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New Zealand Doctors Urged to Identify Hidden Trafficking Victims

New Zealand's healthcare system should be actively looking for workers experiencing exploitation or trafficking, researchers say.

05 October 2017, 9:35pm

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Researchers are urging New Zealand's healthcare workers to take a role in spotting victims of trafficking, labour exploitation and "modern-day slavery".

Writing in New Zealand Medical Journal, Dr Paula King and Dr Christina Stringer say modern forms of slavery—such as forced, underage and servile forms of marriage, and worker exploitation—are still largely hidden.

Stringer authored an influential report last year, examining the exploitation of migrant and New Zealand-born workers across industries including horticulture, hospitality and construction. New Zealand has previously had shocking cases of migrant worker exploitation in the offshore fishing industry, where migrant fishermen faced violence, sexual assault and non-payment of wages. Over the past two years there have been other reports on the exploitation of Filipino migrant workers in the construction and farming industries, or of hospitality workers in Auckland.

The report notes that "while there are no official figures specifically for New Zealand, our country was first described in the US State Department Trafficking in Persons Report in 2004 as a destination country for people trafficked for sexual exploitation.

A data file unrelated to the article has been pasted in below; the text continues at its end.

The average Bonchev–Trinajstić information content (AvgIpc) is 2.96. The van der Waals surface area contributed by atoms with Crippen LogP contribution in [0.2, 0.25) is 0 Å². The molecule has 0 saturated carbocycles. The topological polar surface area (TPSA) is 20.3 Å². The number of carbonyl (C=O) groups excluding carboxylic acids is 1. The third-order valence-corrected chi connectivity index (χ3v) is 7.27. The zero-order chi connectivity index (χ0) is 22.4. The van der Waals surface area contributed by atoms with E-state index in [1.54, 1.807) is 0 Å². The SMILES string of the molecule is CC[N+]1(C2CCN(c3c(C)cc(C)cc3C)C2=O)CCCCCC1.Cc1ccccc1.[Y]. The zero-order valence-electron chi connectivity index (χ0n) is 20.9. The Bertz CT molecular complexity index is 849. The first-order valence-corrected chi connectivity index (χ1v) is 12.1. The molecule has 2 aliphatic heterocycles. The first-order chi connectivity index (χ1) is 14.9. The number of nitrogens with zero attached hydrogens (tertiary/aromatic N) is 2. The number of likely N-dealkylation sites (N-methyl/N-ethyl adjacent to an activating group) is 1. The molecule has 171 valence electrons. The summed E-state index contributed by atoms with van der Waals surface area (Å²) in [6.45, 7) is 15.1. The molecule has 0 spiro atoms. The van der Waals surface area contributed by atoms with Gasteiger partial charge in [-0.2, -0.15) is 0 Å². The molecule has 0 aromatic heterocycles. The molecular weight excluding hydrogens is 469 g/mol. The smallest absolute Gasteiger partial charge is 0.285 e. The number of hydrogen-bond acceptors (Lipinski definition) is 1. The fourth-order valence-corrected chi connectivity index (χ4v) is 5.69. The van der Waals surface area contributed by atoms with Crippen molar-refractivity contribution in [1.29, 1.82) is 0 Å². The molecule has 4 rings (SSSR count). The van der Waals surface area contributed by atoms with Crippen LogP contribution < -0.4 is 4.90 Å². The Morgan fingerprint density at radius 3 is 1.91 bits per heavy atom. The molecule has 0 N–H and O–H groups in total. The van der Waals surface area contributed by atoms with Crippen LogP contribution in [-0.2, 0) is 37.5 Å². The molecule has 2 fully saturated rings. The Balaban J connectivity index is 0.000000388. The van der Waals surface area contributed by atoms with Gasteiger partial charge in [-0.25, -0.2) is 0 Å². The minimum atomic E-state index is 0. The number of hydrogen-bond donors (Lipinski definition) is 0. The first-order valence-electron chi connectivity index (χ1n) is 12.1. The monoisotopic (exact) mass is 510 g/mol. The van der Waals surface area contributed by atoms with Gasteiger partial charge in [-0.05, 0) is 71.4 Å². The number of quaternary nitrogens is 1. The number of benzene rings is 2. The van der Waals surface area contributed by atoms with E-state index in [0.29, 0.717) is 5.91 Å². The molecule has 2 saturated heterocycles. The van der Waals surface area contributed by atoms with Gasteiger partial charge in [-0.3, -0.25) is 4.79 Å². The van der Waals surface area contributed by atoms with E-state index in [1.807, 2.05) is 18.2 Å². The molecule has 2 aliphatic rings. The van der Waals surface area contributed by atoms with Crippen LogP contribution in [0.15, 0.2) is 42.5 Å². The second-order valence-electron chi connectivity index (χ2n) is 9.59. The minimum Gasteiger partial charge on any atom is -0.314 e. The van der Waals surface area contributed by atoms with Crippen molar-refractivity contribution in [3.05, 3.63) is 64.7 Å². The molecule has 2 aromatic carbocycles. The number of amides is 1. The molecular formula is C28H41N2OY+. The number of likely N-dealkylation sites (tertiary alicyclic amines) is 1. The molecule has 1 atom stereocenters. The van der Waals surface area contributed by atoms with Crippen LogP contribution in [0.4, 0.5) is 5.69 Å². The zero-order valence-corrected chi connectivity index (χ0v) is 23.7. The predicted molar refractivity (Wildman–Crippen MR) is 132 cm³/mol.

King, a public health physician and clinical research fellow at the University of Otago, said in a release that "Victims are at increased risk of acute and chronic physical and mental health problems, injuries from dangerous living or working conditions, or physical or sexual abuse, so they are likely to come into contact with health workers.

"We know that health workers may have had contact with people in situations of slavery, but may not have had the knowledge, resources or skills to identify victims and offer effective help."

They say examples that should ring alarm bells for health workers include migrant workers with "workplace injuries" accompanied by a "superior" who insists on rushing treatment to get back to work; and an infectious outbreak where it is found that workers are living together in crowded conditions.

Victims may go to the doctor for routine care, but show tell-tale signs of exploitation such as unexplained injuries, contradictions in their stories and behaviour, not knowing their home address or lack of personal identification.

"Slavery has serious health consequences, but is a mostly neglected issue within the health system," King says. "Practitioners can, and should be leading advocates for change at government, health system and organisational levels."

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